In Defense of Political Correctness

In Charleston, South Carolina, yesterday, President Obama spoke at Rev. Clementa Pinckney’s funeral and in the course of his address,  and said this:

“For too long, we were blind to the pain that the Confederate Flag stirred into many of our citizens.

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It’s true a flag did not cause these murders. But as people from all walks of life, Republicans and Democrats, now acknowledge, including Governor Haley, whose recent eloquence on the subject is worthy of praise…

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… as we all have to acknowledge, the flag has always represented more than just ancestral pride.

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For many, black and white, that flag was a reminder of systemic oppression…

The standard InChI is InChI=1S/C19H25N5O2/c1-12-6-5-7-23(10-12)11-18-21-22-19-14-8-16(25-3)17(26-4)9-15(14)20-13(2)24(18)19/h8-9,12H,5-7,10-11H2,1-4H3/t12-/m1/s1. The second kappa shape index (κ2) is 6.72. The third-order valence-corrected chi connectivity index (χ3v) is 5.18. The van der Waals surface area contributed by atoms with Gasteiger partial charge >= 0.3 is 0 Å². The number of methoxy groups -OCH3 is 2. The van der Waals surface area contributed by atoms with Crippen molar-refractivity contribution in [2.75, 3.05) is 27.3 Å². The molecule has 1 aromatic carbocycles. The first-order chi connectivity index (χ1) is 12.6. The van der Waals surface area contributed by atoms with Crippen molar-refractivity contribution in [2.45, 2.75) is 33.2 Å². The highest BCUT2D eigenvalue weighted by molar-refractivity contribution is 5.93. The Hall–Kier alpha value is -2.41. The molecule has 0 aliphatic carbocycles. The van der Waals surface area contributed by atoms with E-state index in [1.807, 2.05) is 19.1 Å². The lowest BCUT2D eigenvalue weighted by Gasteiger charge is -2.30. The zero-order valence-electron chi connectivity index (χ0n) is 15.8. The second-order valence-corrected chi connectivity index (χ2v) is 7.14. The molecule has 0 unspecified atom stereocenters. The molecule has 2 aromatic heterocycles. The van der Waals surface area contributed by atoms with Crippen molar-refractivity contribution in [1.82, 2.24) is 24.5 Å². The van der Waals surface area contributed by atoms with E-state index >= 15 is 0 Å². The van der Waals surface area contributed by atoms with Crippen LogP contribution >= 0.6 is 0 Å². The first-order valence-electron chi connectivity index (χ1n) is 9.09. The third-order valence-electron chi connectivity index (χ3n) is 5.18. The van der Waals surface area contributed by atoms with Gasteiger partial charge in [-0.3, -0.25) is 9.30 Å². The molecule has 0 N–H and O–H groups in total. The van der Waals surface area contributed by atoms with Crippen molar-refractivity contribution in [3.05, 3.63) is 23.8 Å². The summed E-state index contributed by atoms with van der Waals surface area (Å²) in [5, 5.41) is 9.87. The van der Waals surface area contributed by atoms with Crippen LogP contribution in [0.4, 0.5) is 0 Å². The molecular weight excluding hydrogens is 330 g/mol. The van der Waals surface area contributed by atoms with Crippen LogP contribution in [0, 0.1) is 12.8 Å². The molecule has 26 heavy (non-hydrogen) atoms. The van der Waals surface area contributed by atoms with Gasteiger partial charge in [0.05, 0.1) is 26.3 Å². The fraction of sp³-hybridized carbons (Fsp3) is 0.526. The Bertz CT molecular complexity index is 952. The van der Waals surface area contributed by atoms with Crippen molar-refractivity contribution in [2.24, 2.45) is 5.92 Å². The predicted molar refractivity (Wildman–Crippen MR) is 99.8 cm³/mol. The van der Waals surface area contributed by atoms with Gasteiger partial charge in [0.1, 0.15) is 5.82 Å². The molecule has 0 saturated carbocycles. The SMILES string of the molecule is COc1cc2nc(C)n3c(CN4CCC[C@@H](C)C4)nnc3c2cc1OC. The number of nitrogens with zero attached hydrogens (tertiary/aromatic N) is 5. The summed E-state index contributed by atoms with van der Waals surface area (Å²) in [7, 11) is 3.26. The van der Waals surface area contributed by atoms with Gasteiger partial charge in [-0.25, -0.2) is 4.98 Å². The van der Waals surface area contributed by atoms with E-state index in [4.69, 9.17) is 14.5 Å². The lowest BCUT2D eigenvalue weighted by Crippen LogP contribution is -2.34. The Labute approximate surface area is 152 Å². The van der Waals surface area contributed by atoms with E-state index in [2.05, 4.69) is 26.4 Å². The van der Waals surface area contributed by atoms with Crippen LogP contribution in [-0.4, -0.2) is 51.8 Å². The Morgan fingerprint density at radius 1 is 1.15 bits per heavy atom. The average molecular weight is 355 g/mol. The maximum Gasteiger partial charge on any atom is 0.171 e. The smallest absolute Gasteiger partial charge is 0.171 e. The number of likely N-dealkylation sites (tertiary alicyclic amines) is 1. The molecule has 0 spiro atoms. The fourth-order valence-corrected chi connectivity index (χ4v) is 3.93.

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… and racial subjugation.

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We see that now.

Removing the flag from this state’s capital would not be an act of political correctness. It would not an insult to the valor of Confederate soldiers. It would simply be acknowledgement that the cause for which they fought, the cause of slavery, was wrong.”

That strikes me as exactly right. I sometimes hear that to remove the Confederate flag from public places, or to change the names of schools named after Confederate generals/leaders, or to rename military bases, is being “politically correct.” But, really, for those who take that stance, do you really believe that politics, or certain assumptions about race, or the way the world works more generally, was absent from these – wait for it, political – decisions to begin with? I think not, and as our society, thankfully, has come to see more and more clearly what the Confederacy stood for, values that we should emphatically reject, it is not only politically correct to remove Confederate flags to make these symbolic changes, it is morally correct to do so.

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